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10 Foods to Reduce Stress Levels

These delicious foods are packed with nutrients that help you keep calm

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    Eat to beat stress

    What you eat has a lot to do with how you feel. "When you're under stress, you may crave a doughnut, but it will only make you feel tired and grumpy," says Tufts University neuropsychologist Tammy Scott. "You'll feel better if you choose foods that improve your mood and help you feel calm." Here are 10 foods that have the nutrients that do just that.

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    Winter squash

    Omega-3 fatty acids are important for brain health, as well as heart health. All types of winter squash — including fall favorites such as pumpkin, butternut squash and acorn squash — are rich in the omega-3s that help protect against the devastating affect of chronic stress, which damages the region of the brain responsible for memory.

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    Red bell peppers

    Although oranges are considered the go-to food for vitamin C, red bell peppers contain almost twice as much of this vital nutrient. "Vitamin C supports your immune system and helps to regulate levels of cortisol, the hormone your body releases when you're under stress," says Scott. Other C-rich foods: berries, cantaloupe, pineapple and (surprise!) cauliflower.

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    Almonds

    Almonds are packed with variety of nutrients that help the body de-stress, notes the Cleveland Clinic. These include vitamin E to improve immunity, B vitamins that decrease anxiety and omega-3 fatty acids and magnesium to keep levels of the stress hormone cortisol low. Aim for an ounce a day, about 23 nuts.

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    Avocados

    Nutrient-dense avocados are a good source of a family of B vitamins that provide critical nutrients affecting mood and memory. Some also help prevent anxiety, irritability and fatigue. "The B vitamins support the health of the nervous system," Scott says. An added benefit: High levels of potassium in avocados can help control blood pressure and lower the risk of stroke.

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    Black-eyed peas

    Eating black-eyed peas on New Year's Day is said to bring good luck, but they do far more than that. Black-eyed peas are rich in nerve-soothing thiamine, which improves your body's ability to withstand stress. Too little thiamine contributes to irritability and fatigue, so keep levels topped up year-round with whole grains, peas and beans, poultry and nuts.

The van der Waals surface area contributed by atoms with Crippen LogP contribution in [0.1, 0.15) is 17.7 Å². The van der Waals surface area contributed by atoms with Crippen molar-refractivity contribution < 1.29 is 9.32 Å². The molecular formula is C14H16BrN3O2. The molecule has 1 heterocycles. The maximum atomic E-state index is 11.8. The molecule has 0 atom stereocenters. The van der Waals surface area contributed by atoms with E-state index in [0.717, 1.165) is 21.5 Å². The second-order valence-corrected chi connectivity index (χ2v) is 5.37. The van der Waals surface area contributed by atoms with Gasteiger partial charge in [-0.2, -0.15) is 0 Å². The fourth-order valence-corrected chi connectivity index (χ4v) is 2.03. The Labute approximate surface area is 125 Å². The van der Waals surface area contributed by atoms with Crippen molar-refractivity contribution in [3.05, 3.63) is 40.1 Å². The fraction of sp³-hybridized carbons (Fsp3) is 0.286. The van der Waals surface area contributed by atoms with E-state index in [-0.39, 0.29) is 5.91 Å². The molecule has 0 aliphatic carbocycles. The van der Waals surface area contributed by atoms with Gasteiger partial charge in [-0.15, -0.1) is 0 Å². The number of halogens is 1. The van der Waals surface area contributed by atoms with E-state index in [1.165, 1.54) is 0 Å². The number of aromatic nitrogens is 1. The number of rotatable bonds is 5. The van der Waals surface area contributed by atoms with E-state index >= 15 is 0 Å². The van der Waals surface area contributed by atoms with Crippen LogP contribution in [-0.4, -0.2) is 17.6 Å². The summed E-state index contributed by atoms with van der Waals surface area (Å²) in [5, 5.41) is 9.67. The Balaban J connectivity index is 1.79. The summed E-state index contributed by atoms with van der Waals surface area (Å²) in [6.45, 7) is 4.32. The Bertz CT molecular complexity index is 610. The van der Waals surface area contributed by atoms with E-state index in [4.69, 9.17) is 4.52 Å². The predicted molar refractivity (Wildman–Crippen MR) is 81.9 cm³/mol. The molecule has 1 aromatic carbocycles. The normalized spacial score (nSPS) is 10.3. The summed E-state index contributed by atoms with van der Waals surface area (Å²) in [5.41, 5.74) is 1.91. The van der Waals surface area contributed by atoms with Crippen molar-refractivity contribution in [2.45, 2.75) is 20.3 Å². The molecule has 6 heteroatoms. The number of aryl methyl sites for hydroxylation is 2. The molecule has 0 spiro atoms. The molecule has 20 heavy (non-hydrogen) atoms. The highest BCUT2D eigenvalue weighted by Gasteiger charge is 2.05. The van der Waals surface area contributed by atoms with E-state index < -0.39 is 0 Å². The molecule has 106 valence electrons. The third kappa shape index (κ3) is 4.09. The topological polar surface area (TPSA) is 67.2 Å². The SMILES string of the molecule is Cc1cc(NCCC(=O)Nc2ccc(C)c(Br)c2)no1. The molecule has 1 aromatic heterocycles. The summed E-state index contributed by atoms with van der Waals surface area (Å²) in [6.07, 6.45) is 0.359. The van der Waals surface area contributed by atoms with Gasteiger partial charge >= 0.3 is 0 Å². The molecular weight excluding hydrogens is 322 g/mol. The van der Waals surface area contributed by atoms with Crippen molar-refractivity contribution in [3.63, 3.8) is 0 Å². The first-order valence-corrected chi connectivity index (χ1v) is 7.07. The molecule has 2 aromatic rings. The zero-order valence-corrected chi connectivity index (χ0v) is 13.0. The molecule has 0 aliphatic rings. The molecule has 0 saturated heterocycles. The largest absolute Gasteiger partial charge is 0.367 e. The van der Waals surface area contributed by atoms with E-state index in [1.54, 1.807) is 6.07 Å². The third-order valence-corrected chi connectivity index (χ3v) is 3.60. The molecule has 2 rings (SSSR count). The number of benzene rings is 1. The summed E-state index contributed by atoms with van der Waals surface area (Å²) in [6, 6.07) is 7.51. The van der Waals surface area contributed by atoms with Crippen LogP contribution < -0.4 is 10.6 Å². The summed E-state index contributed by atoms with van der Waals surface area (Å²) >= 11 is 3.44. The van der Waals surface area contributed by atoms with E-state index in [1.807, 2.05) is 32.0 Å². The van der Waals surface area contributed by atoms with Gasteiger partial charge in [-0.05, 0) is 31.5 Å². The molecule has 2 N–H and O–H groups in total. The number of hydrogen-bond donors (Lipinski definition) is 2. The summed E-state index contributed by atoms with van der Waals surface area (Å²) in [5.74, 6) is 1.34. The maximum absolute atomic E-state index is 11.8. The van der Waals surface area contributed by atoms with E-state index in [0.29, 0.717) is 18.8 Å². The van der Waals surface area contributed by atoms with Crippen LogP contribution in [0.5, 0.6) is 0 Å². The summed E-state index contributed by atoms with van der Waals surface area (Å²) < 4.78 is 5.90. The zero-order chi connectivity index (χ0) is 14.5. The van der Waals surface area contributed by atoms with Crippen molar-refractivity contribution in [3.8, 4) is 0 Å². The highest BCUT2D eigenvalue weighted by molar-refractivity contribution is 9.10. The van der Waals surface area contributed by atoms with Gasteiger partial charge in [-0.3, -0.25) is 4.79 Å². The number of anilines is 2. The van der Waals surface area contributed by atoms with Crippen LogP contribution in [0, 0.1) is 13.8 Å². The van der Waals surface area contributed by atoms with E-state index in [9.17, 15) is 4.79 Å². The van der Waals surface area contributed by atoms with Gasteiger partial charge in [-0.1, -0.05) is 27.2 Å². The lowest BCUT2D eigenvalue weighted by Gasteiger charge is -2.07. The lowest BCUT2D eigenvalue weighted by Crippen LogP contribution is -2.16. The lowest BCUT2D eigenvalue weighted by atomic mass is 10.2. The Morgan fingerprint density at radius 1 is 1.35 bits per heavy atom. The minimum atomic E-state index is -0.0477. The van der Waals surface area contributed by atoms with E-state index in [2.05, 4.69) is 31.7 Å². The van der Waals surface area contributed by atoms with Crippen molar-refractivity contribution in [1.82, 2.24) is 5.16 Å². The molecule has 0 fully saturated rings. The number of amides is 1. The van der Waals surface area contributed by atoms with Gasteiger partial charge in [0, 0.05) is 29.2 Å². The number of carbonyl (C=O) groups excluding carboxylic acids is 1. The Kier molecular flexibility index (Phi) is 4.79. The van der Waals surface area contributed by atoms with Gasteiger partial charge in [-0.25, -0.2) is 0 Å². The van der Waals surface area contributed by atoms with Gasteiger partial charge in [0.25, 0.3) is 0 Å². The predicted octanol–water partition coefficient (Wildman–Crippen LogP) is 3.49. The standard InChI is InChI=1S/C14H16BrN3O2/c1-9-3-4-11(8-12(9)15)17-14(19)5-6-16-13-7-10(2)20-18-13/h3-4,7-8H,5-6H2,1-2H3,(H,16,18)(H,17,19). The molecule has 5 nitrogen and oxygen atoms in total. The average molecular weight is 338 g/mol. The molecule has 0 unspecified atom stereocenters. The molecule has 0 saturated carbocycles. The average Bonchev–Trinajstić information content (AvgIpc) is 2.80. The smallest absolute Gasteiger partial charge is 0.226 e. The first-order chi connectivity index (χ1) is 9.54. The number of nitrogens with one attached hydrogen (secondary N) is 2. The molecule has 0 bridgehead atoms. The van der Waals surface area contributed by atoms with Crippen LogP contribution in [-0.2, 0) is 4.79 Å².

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    Dark leafy greens

    Spinach, romaine lettuce, kale and their cousins broccoli and cauliflower contain abundant amounts of folate, aka vitamin B9. Folate stimulates the production of dopamine, a brain chemical that soothes nerves and gives rise to a feeling of calm. High levels are associated with improved mood and alertness.

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    Salmon

    Salmon is a good source of vitamin B12a nutrient that keeps the nervous system in proper working order. Low levels can cause confusion, weakness, and difficulty thinking and reasoning, making it hard to cope with stress. B12 is found in meat, fish, poultry, milk and eggs, and in fortified grains.

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    Sweet potatoes

    Sweet potatoes are rich in complex carbohydrates that stimulate the brain to produce mood-boosting serotonin. They also contain magnesium, an antistress mineral. Bonus: Sweet potatoes are a rich source of the potassium that can help lower blood pressure. Other good choices to lift your spirits include whole grain breads, whole wheat pasta, oatmeal, brown rice and lentils.

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    Beets

    Feeling anxious? Reach for a serving of magnesium-rich beets. Magnesium helps  increase levels of serotonin, a brain chemical that plays a major role in mood and happiness. A shortfall of serotonin can cause anxiety, fatigue, irritability and loss of energy. To preserve the nutrients in beets, don't overcook, simply roast or steam lightly.

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    Black tea

    Sipping a cup of black tea helps people de-stress more quickly than drinking a convincing fake tea substitute, according to University College London research published in the journalPsychopharmacology. Study participants who drank the real thing felt calmer after a stressful event and had lower levels of the stress hormone cortisol circulating in their blood than those served the ersatz brew.

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